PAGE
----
Jammu Kashmir Music
Kashmir has had a rich musical legacy. The prime form of music that prevails in the valley is the Sufiana music. SufianaKalam was brought to Kashmir with the arrival of Sufism. Sufi music involves the use of musical instruments like santoor and saz, besides sitar. Specific dance forms are also associated with it. The most popular dance form is the “roaf” performed by girls usually during festival time. “Roaf” involves making certain rhythmic movements to and fro, while the girls hold each other and sing gleefully.
Kashmiri music is mainly influenced by Central Asian music, as it involves the use of the same instruments and musical scales. Various forms of music prevalent in Kashmir are Chakri, Roaf, Ladisha, SufianaKalam and Classical music.
Chakri is the original and traditional folk music of Kashmir. It is one of the most famous musical forms of the valley sung by a singer along with his chorus with the musical instruments like Harmonium, Sarangi, Rabab, Nout etc. It is a traditional form of singing and is also an interesting method of narrating the legendary folklore stories. It usually culminates with “roaf” and together they are called “Chakirtiroaf”, (Chakir is sung by specialist singers who have a heavy hoarse voice).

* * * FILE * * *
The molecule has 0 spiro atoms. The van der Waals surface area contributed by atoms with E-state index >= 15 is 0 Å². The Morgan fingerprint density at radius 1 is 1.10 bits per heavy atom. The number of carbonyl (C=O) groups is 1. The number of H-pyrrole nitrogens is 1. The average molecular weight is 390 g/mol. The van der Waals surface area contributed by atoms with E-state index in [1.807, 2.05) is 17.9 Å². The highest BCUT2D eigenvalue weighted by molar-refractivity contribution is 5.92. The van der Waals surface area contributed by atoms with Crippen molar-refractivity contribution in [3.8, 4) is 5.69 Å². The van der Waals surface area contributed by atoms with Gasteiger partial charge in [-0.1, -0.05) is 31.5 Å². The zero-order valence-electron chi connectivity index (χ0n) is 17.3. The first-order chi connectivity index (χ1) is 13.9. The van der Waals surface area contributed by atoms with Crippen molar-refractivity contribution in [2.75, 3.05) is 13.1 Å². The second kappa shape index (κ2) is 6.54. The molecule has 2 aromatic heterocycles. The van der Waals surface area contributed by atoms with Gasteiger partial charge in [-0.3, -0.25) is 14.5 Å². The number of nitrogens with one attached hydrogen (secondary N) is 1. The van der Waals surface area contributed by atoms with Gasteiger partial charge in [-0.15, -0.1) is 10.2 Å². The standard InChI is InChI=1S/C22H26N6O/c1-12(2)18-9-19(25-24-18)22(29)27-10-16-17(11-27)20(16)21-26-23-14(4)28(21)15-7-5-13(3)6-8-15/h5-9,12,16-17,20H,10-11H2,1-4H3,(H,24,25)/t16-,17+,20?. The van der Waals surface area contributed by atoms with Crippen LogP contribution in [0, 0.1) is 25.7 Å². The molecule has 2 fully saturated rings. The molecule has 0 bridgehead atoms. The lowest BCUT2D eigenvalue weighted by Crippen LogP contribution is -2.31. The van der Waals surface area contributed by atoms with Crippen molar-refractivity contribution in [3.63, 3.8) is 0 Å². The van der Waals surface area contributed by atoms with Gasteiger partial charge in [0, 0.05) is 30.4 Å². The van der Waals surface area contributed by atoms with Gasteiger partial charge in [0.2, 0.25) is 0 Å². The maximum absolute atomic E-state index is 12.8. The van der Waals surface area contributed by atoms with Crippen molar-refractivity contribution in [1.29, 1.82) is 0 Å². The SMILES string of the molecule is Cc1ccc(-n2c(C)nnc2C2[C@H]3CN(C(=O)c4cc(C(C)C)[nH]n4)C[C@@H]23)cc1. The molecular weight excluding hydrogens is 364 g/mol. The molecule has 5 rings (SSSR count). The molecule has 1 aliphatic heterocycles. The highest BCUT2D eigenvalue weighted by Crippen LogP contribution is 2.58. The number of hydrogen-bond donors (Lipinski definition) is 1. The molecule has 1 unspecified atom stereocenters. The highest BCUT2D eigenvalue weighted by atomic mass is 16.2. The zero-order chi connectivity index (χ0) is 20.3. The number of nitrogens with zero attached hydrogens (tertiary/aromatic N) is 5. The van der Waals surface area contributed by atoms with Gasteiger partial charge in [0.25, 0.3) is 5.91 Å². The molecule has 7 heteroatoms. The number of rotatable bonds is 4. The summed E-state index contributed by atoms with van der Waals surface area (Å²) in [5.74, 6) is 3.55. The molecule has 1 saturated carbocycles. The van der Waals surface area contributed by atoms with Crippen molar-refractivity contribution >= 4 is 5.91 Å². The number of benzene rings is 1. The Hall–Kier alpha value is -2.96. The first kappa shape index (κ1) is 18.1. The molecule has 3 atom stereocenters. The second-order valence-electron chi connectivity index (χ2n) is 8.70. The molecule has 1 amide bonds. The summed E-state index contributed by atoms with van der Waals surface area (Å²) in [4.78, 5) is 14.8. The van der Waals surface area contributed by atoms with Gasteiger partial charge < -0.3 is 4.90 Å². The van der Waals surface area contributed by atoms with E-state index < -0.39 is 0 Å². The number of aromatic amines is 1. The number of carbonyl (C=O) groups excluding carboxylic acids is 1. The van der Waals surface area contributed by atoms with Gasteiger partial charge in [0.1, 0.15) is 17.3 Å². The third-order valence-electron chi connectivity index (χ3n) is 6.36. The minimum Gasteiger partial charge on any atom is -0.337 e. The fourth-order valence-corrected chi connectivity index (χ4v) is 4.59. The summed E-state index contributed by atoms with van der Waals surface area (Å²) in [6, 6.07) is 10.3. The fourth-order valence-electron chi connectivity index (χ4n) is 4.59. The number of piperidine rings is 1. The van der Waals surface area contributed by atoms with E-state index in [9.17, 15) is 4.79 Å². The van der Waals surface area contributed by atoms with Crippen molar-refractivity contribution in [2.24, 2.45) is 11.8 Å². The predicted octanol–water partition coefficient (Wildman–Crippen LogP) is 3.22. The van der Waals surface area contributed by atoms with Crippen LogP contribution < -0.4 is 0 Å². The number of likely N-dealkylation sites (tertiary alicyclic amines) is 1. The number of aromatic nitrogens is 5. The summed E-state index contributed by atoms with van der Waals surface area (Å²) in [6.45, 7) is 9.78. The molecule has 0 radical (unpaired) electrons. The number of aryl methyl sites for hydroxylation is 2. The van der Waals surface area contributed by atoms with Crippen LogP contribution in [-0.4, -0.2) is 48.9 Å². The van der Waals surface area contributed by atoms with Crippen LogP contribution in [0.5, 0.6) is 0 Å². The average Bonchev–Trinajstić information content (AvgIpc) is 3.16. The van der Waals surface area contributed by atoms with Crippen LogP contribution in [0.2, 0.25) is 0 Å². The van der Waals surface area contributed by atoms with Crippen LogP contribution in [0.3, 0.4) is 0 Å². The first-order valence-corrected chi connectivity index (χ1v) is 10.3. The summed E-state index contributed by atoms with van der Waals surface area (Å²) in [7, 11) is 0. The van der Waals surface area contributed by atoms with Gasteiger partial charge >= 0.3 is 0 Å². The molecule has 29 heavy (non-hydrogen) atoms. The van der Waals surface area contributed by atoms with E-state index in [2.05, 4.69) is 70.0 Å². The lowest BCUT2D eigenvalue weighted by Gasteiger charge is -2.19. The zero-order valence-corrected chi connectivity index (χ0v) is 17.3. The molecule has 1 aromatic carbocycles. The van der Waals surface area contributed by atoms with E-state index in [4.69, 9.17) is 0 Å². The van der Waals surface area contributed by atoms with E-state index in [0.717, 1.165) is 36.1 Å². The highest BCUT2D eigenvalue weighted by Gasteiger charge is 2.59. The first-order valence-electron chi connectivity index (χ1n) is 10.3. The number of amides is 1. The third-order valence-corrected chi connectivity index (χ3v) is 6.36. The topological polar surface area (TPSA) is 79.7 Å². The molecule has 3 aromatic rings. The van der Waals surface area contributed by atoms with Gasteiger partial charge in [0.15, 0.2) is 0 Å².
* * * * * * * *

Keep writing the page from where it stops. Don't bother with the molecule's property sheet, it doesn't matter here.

Roaf is actually a dance form which is accompanied with singing. This musical form is performed on important occasions like on the appearance of Crescent for Eid, marriages etc. This form is performed without any musical instruments. In Roaf, girls divide themselves in two rows of 5 or 6 girls each. They then make a rhythmic movement to and fro, while they go on singing. Occasionally one of the girls, with the best voice, comes out of the row to perform some other movements, while she alone sings. The form of roaf that is played on marriages is known as wanwun. The singers in roaf, may or may not be professionals.
Ladisha is another traditional folk music. This is humorous form of music and of sarcastically in tone. This form of music is now on its wane and is rarely telecast on local TV channel. Traditionally the singers used to move from place to place, particularly during harvest and sing these humorous songs and hint at the prevailing social evils in the society. The songs are composed over some issues relating to the society. The songs are sarcastic in tone, however, much amusing. The singer usually has an iron rod, in which are inserted some iron pieces. The singer jerks them rhythmically and thus derives the music from it.
Other forms of music are also popular in the valley, particularly the sufiana form. This music involves the use of hundred-stringed instrument called Santoor. This form of music traces its origin back to Iran, from where it entered Kashmir.